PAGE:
Looking Back: The Address

May 16, 2009

Having established the Association, the document turns immediately to the Address, in which a more complete explanation of their motives and goals is presented.

Campbell’s address opens with a lament of the evils of division, and the imperative to work for remedy. He particularly reminds readers of the responsibility of Christian leaders to work for unity. And he points out the increased responsibility of those who enjoy the freedom of religion available in America. Nowhere in the world is there a greater opportunity to remedy the division of believers. To whom much is given, much will be required.

He reasons that our divisions are not over “great doctrines of faith and holiness”, but over the opinions and inventions of men. He appeals to us to give those things up “that our breaches might thus be healed.”

Then he announces his invitation to all believers:

“To this we call, we invite, our brethren, of all denominations”

He reminds the reader of the goal, and urges believers to take action:

“Are we not all praying for that happy event, when there shall be but one fold, as there is but one chief shepherd. What! shall we pray for a thing, and not strive to obtain it!!”

In summary, he writes:

“Oh! that ministers and people would but consider, that there are no divisions in the grave; nor in that world which lies beyond it: there our divisions must come to an end! we must all unite there!– Would to God, we could find in our hearts to put an end to our short-lived divisions here; that so we might leave a blessing behind us; even a happy and united church. What gratification, what utility, in the meantime, can our divisions afford either to ministers or people? Should they be perpetuated, ’till the day of judgment, would they convert one sinner from the error of his ways, or save a soul from death? Have they any tendency to hide the multitude of sins that are so dishonorable to God, and hurtful to his people? Do they not rather irritate and produce them? How innumerable and highly aggravated are the sins they have produced, and are at this day, producing, both amongst professors and profane.”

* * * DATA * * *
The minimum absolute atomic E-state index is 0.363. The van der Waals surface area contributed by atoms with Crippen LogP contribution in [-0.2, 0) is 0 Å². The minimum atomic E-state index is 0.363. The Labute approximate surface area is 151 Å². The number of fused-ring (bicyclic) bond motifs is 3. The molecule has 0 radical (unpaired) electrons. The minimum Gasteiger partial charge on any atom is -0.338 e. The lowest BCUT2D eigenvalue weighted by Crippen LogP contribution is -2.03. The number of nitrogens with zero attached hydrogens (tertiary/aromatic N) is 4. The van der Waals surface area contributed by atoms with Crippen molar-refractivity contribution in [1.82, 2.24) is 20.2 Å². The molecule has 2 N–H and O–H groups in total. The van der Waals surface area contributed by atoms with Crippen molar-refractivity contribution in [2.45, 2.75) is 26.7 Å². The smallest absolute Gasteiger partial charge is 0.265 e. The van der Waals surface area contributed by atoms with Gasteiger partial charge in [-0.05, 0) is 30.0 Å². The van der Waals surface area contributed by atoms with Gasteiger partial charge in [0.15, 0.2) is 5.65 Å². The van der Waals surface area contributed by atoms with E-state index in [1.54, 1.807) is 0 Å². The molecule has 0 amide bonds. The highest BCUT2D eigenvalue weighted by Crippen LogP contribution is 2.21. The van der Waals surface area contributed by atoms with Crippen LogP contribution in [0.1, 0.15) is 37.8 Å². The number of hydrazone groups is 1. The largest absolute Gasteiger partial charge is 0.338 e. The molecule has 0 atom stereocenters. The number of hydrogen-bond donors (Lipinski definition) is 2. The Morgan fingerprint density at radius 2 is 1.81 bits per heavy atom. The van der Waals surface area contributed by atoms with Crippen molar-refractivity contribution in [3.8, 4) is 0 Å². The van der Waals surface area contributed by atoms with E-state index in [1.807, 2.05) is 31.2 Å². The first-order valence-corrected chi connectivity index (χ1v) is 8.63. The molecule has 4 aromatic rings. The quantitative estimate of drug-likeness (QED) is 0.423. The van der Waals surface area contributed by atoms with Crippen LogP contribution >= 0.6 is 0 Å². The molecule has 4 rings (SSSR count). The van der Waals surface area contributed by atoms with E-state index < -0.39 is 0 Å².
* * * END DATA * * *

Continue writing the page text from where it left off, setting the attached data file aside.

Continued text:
Then he introduces the centerpiece of the document, the famous set of thirteen propositions for unity. On these propositions he hoped to initiate a new unity among all believers.

“As the first fruits of our efforts for this blessed purpose we respectfully present to their consideration the following propositions…”

Campbell anticipated the potential for the intention of these propositions to be misconstrued. So he wrote:

“Let none imagine that the subjoined propositions are at all intended as an overture towards a new creed, or standard, for the church; or, as in any wise designed to be made a term of communion;–nothing can be farther from our intention.”

I have previously commented on the thirteen propositions which followed, so I refer readers to those articles. Following the thirteen propositions, as the address continues, Campbell made it perfectly clear that he was not trying to dictate terms to all believers. Instead he was trying to start a dialogue that would lead to unity.

“From the nature and construction of these propositions, it will evidently appear, that they are laid in a designed subserviency to the declared end of our association… It remains with our brethren, now to say, how far they go towards answering this intention…. If evidently defective in either of these respects, let them be corrected and amended, till they become sufficiently evident, adequate, and unexceptionable. In the mean time let them be examined with rigor…”

It is a shame that his proposals have been misappropriated by others to divide rather than to unite. Maybe by re-examining them we can correct our course and accomplish the godly purposes for which they were originally written.

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